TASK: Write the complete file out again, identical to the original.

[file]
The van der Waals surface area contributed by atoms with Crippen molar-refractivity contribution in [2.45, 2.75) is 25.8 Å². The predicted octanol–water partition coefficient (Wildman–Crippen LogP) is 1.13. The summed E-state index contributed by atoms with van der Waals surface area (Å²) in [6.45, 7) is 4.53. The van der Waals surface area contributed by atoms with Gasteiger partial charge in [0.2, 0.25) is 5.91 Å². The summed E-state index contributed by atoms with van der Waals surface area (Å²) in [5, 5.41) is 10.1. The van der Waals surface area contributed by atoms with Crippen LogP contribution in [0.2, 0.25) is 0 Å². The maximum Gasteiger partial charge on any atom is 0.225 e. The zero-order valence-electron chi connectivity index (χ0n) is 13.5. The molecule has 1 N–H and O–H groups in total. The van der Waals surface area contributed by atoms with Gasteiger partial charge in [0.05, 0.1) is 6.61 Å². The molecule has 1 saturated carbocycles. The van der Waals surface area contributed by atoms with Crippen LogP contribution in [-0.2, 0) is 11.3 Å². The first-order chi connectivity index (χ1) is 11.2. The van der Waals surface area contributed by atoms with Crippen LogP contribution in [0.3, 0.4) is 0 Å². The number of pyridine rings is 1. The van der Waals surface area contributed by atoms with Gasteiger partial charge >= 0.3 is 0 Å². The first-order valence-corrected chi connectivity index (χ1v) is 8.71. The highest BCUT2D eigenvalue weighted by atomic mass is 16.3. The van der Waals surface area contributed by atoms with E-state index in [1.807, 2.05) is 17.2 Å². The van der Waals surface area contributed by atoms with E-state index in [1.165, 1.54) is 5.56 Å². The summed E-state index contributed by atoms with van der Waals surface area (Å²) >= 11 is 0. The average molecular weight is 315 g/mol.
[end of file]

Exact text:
The van der Waals surface area contributed by atoms with Crippen molar-refractivity contribution in [2.45, 2.75) is 25.8 Å². The predicted octanol–water partition coefficient (Wildman–Crippen LogP) is 1.13. The summed E-state index contributed by atoms with van der Waals surface area (Å²) in [6.45, 7) is 4.53. The van der Waals surface area contributed by atoms with Gasteiger partial charge in [0.2, 0.25) is 5.91 Å². The summed E-state index contributed by atoms with van der Waals surface area (Å²) in [5, 5.41) is 10.1. The van der Waals surface area contributed by atoms with Crippen LogP contribution in [0.2, 0.25) is 0 Å². The maximum Gasteiger partial charge on any atom is 0.225 e. The zero-order valence-electron chi connectivity index (χ0n) is 13.5. The molecule has 1 N–H and O–H groups in total. The van der Waals surface area contributed by atoms with Gasteiger partial charge in [0.05, 0.1) is 6.61 Å². The molecule has 1 saturated carbocycles. The van der Waals surface area contributed by atoms with Crippen LogP contribution in [-0.2, 0) is 11.3 Å². The first-order chi connectivity index (χ1) is 11.2. The van der Waals surface area contributed by atoms with Crippen LogP contribution in [0.3, 0.4) is 0 Å². The number of pyridine rings is 1. The van der Waals surface area contributed by atoms with Gasteiger partial charge >= 0.3 is 0 Å². The first-order valence-corrected chi connectivity index (χ1v) is 8.71. The highest BCUT2D eigenvalue weighted by atomic mass is 16.3. The van der Waals surface area contributed by atoms with E-state index in [1.807, 2.05) is 17.2 Å². The van der Waals surface area contributed by atoms with E-state index in [1.165, 1.54) is 5.56 Å². The summed E-state index contributed by atoms with van der Waals surface area (Å²) >= 11 is 0. The average molecular weight is 315 g/mol.